Anyway, as a nice man at the Met Office has explained, the welcome rains won’t cure the drought that has led to the standard hosepipe bans in the sweatiest corners of the country. This is on account of the fact that ground rendered so dry by constant exposure to the kind of heat the red-faced folk of Coningsby endured last month will struggle to absorb the anticipated downpours. A good deal of the water will not therefore soak into the soil and will instead run off it, leading to flash floods. Not a nice prospect for those riverside towns and villages accustomed to a rude awakening whenever this type of rain sends their neighbouring waterways redirected through their living rooms, yet this is not a nationwide crisis yet. Some parts of the country will still be baking in Fahrenheit temperatures of the upper 80s, whereas others will receive the ‘dramatic’ thunder and lightning we’ve been promised. Eight locations in England have now been officially designated drought areas, meaning images of wildfires and shallow reservoirs can carry on being run by news outlets. The insufferable humidity that usually serves as a prologue to a summer storm will be with us, so the experts say, and then rain will stop play. Of course, if investment in infrastructure was a by-product of privatisation, perhaps there wouldn’t be the outrageous amounts of water reserves lost through rotting pipes that have left water companies so ill-prepared for the current crisis, but that would mean depriving directors of their hard-earned bonuses, so we shouldn’t judge them too harshly.
With the coming of the UK’s very own monsoon season, Project Fear has ramped-up the drama by prophesising power-cuts, along with bus and train cancellations. After all, the imminent ending of a story that has generated so many of those hysterical headlines this summer needs to be superseded by another, lest the people slide into complacency and forget the end of the world is nigh. I guess the rains will keep the MSM going until the long-awaited Winter of Discontent is with us – and there’s a shilling for the first person to spot a ‘coldest winter since 1963’ headline. Naturally, this winter simply has to be the coldest since 1963 in order for the cost-of-living crisis story to reach its correct apogee from the perspective of the media. We’ve already been warned gas power stations may be switched-off before we get there as part of an emergency strategy to prevent 70s-style blackouts come the winter – an operation that goes by the suitably dramatic name of a ‘war-game’ plan. Not that any of this reduced power will be reflected in lower energy bills for the customer, mind.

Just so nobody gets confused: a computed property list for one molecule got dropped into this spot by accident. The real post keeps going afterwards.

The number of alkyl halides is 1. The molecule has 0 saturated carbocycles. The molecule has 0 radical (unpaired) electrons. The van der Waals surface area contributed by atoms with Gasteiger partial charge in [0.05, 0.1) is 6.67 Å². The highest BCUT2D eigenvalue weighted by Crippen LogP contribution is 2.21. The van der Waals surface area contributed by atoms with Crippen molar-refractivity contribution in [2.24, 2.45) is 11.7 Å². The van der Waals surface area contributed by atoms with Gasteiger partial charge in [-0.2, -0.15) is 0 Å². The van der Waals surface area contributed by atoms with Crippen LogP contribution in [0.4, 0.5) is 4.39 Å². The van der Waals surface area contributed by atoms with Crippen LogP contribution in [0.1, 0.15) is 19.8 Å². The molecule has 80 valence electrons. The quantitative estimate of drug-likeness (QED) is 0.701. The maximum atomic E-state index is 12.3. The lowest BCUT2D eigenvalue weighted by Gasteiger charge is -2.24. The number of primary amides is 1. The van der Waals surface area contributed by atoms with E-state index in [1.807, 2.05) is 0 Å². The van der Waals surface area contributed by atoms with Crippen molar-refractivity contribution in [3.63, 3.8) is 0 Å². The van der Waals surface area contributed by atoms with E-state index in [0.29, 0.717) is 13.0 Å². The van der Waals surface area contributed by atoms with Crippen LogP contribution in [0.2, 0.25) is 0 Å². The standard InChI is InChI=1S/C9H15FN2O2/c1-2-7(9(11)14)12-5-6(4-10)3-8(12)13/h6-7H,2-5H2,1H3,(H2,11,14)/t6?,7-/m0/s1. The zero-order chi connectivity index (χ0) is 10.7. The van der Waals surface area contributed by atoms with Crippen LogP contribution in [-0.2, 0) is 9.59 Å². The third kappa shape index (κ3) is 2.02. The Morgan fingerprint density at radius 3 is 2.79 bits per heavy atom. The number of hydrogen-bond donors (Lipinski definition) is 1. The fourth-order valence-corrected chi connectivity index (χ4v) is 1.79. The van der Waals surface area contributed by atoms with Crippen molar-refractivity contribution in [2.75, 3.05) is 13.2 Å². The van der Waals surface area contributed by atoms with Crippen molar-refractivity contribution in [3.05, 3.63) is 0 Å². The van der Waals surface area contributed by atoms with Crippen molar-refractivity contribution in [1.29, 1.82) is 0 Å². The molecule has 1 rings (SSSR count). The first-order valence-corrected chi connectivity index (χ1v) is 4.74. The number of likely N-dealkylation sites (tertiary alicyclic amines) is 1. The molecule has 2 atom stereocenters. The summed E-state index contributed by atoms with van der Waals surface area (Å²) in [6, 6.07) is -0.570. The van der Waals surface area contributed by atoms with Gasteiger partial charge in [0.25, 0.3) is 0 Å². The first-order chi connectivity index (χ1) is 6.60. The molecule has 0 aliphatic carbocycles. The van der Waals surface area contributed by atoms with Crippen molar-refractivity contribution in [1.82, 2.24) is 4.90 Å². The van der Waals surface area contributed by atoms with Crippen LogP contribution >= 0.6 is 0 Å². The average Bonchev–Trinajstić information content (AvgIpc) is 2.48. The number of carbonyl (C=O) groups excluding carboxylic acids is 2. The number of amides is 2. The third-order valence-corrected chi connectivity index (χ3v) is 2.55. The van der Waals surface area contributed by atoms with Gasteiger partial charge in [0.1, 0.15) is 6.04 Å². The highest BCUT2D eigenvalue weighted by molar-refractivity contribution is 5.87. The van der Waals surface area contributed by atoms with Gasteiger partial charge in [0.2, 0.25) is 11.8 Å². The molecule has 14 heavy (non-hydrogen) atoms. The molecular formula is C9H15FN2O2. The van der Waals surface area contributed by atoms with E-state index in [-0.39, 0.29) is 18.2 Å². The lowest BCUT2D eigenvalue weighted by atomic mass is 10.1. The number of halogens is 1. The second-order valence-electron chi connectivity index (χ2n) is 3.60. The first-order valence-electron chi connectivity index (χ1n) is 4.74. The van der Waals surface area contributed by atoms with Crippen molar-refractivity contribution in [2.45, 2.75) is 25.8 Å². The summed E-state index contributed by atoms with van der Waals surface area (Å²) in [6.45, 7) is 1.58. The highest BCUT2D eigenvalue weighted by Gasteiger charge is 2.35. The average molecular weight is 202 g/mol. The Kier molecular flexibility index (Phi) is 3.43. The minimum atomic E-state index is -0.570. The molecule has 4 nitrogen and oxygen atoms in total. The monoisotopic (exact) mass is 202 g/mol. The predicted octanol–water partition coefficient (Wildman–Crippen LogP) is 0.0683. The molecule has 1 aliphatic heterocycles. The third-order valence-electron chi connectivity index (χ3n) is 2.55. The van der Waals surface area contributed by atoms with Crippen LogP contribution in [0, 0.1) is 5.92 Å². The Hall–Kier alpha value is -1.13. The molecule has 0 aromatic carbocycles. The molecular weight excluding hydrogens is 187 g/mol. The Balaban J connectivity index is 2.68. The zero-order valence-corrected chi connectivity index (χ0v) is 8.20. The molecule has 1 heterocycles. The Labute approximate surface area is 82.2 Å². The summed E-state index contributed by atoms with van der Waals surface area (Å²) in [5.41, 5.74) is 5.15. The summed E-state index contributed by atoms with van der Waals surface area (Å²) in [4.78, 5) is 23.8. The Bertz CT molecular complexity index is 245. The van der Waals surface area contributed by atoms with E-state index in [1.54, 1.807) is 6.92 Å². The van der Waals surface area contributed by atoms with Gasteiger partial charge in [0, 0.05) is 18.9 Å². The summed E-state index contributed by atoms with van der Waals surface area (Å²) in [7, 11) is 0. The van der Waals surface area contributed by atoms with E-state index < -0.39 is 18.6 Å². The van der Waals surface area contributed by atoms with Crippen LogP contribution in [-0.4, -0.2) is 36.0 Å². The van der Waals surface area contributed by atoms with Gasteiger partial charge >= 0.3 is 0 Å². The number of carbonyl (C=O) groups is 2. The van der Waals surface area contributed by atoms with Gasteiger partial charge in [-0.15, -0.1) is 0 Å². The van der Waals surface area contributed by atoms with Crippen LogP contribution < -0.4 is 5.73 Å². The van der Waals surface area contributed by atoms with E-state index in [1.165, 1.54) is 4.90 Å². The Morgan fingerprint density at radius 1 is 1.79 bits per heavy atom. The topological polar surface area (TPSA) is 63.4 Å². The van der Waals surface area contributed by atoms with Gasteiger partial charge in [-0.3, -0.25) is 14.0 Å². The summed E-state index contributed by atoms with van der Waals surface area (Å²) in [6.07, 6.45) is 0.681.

Mercifully, the UK isn’t as dependent on Russian gas as, say, the Germans fatally are; but a hands-across-the-ocean approach to sharing energy with some of our European neighbours could cost us. Interconnectors link Britain with France and Norway, giving Brits top-ups from both nations when the UK network is running low. News that the Norwegians might be forced to ration such exports isn’t encouraging, and some in the industry have claimed the UK’s onshore storage amounts to gas that will span no more than 10 days. Predictions of the kind of energy-saving blackouts that anyone over the age of 50 will recall from candlelit childhoods are being touted, with one insider suggesting a possibility of limiting the use of gas and electricity to barely six hours a day. An ‘unplug-at-home January’ – as it’s been referred to – is the perfect element to add further colour to the forthcoming Project Fear winter narrative we can look forward to. Throw the recession into the mix and there should be enough to keep the MSM going till next spring, if we haven’t all frozen or starved to death by the time it comes around.
What to do? Well, standing for Parliament could be one way to survive the energy apocalypse. Over the past three years, taxpayers have forked-out £420,000 to cover the cost of heating the second homes of honourable members, with 405 MPs claiming energy expenses since April 2019, according to a report by Open Democracy earlier this year. One of those MPs was a certain Ms Truss. No wonder people are taking notice of the findings of this report now more than they did when it was published in the spring. Hot on the heels of Climate Change and Covid and lockdowns and Monkey Pox and a global recession and a summer drought, the MSM has been spoilt for choice, and it looks as though they’ve got plenty more to work with to ensure many a sleepless night. Where’s Nick Ross when you need him?
© The Editor